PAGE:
I think I was a bit too strong in my anti-transformer statement above. I have heard many transformer coupled tube amplifiers that sound excellent. I will just leave it at that. I do apologize to those who use such amplifiers. But my post was really in defensive response to those who would say that tubes per se add distortions and colorations.

I find that the amp makes MUCH more of a difference in sound than any other electronic component.  In the case of tube amps, there is such a wide range of sound from different topology, tube types, models, etc., that the sound can be extremely wide ranging, with many sounding less appealing, to me, than solid state amps.  Among tube amps, I've heard great sound from all types of amps--single ended triode, pushpull tetrode/pentode, and output transformerless (OTL) amps so I do not think any one particular type is the best--the specific implementation and voicing matters.  The OTL I particularly liked is a unique custom built amp, my favorite pushpull amp is a Western Electric 59B, and my favorite single-ended triode is probably the Audio Note Gaku-On.  I suspect that the ZOTL amp can be good too, although I did not like the specific voicing of the two brands I heard (I liked the Berning, but, it is not among my favorites).  

The favorite among the amps I own is a pushpull amp running Western Electric 349 output tubes.  I am also a big fan of pushpull amps running 6L6 or 350B tubes.  I also own, and like, the parallel 2a3 amp from Audio Note (Kageki).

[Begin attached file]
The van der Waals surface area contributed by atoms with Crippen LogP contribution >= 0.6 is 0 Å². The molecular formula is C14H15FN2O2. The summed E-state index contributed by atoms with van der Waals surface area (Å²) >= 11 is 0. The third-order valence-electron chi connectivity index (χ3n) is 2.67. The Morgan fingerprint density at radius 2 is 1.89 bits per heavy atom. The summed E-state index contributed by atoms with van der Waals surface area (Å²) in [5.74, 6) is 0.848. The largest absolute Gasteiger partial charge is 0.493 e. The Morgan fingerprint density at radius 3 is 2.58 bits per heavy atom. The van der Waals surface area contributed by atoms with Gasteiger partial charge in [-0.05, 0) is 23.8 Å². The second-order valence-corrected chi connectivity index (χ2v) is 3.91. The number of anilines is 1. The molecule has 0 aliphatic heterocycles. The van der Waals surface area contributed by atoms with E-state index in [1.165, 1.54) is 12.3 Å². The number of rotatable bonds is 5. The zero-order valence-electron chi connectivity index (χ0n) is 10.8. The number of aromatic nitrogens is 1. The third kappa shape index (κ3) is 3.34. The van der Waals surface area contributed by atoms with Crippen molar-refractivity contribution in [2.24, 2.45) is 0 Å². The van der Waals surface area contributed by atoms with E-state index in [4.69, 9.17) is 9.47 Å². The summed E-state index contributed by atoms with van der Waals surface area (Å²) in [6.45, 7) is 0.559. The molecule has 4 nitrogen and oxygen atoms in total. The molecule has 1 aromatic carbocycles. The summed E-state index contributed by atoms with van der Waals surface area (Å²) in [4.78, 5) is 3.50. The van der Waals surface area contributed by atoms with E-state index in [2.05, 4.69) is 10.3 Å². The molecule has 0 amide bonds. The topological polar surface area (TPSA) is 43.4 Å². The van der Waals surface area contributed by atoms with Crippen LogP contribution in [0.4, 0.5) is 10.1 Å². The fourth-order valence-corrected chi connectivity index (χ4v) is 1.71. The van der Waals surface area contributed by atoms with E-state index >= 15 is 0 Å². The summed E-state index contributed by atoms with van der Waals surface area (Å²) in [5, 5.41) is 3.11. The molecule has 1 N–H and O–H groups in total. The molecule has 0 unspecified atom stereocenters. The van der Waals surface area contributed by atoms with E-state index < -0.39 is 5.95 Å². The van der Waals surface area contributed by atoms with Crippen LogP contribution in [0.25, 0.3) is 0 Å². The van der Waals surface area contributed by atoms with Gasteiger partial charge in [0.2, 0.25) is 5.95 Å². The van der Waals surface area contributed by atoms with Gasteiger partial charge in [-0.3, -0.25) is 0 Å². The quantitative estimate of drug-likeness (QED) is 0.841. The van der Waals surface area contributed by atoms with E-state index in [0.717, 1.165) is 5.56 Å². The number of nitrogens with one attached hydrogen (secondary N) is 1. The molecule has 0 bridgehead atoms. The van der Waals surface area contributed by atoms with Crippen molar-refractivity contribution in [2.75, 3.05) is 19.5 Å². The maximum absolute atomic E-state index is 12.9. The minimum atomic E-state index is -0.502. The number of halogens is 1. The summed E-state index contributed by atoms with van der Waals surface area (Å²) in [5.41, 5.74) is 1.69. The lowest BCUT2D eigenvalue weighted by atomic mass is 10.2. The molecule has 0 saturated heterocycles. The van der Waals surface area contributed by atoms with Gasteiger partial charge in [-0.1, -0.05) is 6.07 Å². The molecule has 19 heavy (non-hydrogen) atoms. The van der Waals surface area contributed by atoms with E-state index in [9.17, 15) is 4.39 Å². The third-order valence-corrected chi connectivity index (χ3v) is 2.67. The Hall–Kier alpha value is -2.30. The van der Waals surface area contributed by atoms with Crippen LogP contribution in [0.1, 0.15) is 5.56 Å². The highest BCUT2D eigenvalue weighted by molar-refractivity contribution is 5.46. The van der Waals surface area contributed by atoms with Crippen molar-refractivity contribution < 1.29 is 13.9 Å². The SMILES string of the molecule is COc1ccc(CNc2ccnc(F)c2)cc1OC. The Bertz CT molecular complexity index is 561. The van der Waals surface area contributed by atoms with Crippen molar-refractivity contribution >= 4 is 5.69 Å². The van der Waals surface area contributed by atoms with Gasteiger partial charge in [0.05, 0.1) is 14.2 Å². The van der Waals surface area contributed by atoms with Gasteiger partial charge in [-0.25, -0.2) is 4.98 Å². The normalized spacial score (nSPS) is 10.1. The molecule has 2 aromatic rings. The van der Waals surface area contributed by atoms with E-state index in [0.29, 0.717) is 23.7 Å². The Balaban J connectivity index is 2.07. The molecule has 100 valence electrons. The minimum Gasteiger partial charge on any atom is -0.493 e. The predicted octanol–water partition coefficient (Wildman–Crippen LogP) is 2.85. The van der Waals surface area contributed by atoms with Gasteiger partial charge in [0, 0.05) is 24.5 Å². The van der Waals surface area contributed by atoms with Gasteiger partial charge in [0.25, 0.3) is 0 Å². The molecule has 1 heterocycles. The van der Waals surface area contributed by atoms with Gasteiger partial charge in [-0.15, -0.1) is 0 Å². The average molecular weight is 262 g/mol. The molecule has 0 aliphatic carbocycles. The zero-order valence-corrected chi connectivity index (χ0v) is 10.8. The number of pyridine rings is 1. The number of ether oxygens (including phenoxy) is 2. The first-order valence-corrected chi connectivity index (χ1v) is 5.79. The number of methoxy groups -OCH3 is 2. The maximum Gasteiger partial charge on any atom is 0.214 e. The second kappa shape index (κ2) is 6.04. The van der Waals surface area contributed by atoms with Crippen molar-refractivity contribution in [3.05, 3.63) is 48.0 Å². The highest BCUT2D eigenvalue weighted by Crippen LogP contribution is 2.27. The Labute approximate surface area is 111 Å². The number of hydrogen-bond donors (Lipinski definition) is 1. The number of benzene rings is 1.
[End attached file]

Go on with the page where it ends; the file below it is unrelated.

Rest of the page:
I always feel uncomfortable discussing amplifier types without reference to the speaker. In my opinion, in assembling a good system, one must start with the speakers. Once you have chosen the speakers, then is the time to consider what type of amp is best for driving those speakers. For one glaring bad example, you would not choose a low power SET amplifier to drive say a Wilson audio multi way lower efficiency low impedance speaker. I start out by my lifelong preference for electrostatic speakers with no crossover. For that type of speaker to my ears and in all my years of experimentation, there is no doubt that an OTL amplifier is best. Atmasphere  happens to make the best sounding 0TL amplifiers in my experience. So that’s that. A step up from driving an ESL  through its built in audio step up transformer from an OTL amplifier would be direct drive. In this case the tubes are hooked directly to the panel with no step down transformer in the path. That is a rare situation, and that is why I bought and also listen to the Beveridge 2SW speaker system which is directly driven from its  in built amplifiers.